- 13 have previously entered clinical trials for other indications and are effective at concentrations, or doses, that could potentially be safely achieved in COVID-19 patients.
- Two are already FDA approved: astemizole (allergies), clofazamine (leprosy), and remdesivir has received Emergency Use Authorization from the agency (COVID-19).
- Four worked synergistically with remdesivir, including the chloroquine derivative hanfangchin A (tetrandrine), an antimalarial drug that has reached Phase 3 clinical trials
The Best Targets
Based on the analysis to date the team shared what they believe to be the best targets. Chanda reported that “Based on our current analysis, clofazimine, hanfangchin A, apilimod and ONO 5334 represent the best near-term options for an effective COVID-19 treatment.” Chanda continued, “While some of these drugs are currently in clinical trials for COVID-19, we believe it’s important to purse additional drug candidates so we have multiple therapeutic options if SARS-CoV-2 becomes drug resistant.”
The researchers continue to investigate these 21 compounds in small animal models and “mini lungs” known as lung “organoids” that mimic human tissue. IF the study results turn out positive the team plans on approaching the U.S. Food and Drug Administration (FDA) to discuss a clinical trial(s) to evaluate the drugs as treatments for COVID-19.
The Top Drugs
Clofazimine is sold under the brand name Lamprene and is a medication used together with rifampicin and dapsone to treat leprosy. It was discovered in the 1950s at Trinity College, Dublin and approved for medicinal use in the United States in 1986. Information about Hanfangchin A (L-Tetrandrine), a chloroquine derivative, is listed here while Apilimod is drug that was initially identified as an inhibitor of production of the interleukins IL-12 and IL-23 and developed for the oral treatment of autoimmune conditions such as Crohn’s disease and rheumatoid arthritis though there were disappointing clinical trials. Finally ONO 5334 appears to be a discontinued compound from Japanese drug maker Ono Pharmaceuticals.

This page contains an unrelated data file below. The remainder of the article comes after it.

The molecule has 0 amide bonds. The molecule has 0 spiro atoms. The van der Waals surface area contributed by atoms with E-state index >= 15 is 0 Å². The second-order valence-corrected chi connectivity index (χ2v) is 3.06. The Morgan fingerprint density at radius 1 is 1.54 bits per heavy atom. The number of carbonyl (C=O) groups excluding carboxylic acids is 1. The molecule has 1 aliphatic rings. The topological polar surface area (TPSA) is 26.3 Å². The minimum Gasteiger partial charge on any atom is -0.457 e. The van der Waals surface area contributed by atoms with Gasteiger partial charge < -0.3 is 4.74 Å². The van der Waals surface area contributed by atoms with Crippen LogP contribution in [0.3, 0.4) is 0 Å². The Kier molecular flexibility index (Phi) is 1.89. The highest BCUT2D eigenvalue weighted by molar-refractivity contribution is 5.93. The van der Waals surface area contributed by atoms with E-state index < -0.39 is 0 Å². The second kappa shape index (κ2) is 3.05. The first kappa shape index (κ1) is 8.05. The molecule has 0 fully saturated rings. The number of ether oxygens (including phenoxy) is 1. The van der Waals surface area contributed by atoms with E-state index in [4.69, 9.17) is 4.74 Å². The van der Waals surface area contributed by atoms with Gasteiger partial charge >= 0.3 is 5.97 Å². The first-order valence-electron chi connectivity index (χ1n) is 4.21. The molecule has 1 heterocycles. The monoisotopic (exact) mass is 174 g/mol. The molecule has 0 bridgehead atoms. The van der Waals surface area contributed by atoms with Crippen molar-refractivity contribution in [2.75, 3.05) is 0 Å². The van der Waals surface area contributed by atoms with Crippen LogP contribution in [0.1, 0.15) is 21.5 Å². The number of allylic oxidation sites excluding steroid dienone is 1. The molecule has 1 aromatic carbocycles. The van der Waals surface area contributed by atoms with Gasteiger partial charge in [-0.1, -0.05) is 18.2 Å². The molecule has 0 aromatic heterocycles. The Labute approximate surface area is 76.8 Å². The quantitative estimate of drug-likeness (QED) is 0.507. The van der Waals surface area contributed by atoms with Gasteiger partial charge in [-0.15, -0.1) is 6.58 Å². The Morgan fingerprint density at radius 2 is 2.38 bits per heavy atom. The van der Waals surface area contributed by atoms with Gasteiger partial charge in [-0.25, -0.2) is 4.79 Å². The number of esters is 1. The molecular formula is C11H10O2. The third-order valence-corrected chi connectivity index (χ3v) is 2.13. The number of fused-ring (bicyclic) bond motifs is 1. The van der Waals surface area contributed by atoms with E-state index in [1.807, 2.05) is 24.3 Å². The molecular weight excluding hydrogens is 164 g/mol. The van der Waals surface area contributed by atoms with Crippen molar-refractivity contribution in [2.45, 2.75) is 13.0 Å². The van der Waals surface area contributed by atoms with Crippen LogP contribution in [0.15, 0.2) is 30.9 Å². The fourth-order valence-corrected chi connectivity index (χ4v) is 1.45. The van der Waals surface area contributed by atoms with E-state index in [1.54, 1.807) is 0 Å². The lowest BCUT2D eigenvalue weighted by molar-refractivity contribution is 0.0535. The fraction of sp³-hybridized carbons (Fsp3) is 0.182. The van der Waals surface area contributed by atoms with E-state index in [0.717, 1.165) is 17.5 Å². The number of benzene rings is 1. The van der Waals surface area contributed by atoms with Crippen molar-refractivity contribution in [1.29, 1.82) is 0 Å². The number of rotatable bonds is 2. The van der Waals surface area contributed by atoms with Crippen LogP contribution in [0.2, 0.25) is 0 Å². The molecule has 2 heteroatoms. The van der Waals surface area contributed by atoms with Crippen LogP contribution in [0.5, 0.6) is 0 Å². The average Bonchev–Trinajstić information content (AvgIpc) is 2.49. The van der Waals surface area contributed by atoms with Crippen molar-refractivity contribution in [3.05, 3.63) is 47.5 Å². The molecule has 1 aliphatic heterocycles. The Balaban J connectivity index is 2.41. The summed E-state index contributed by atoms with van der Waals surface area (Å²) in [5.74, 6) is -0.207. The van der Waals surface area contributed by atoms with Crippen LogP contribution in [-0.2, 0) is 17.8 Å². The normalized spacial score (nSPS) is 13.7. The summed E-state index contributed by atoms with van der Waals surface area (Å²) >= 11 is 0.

What is Sanford Burnham Prebys?
Sanford Burnham Prebys is a La Jolla, CA-based preeminent, independent biomedical research institute dedicated to understanding human biology and disease and advancing scientific discoveries to profoundly impact human health. The group has been in operation for over 40 years and has produced research breakthroughs in cancer, neuroscience, immunology and children’s diseases and is anchored in their NCI-designated Cancer Center and advanced drug discovery capabilities.
The Sanford Burnham Prebys Medical Discovery Institute is a 501(c)(3) non-profit medical research institute focusing on basic and translational research with major research programs, such as cancer, neurodegeneration, diabetes and infectious, inflammatory and childhood diseases. The institute employs over 700 scientists and staff at its La Jolla, California, campus.
Note a large team was involved in this endeavor and can be viewed at the source.
Call to Action: TrialSIte Network: This is big news. Focus research to vet and verify the Sanford Burnham Prebys findings including the top candidates against COVID-19 of clofazimine, hanfangchin A, apilimod and ONO 5334.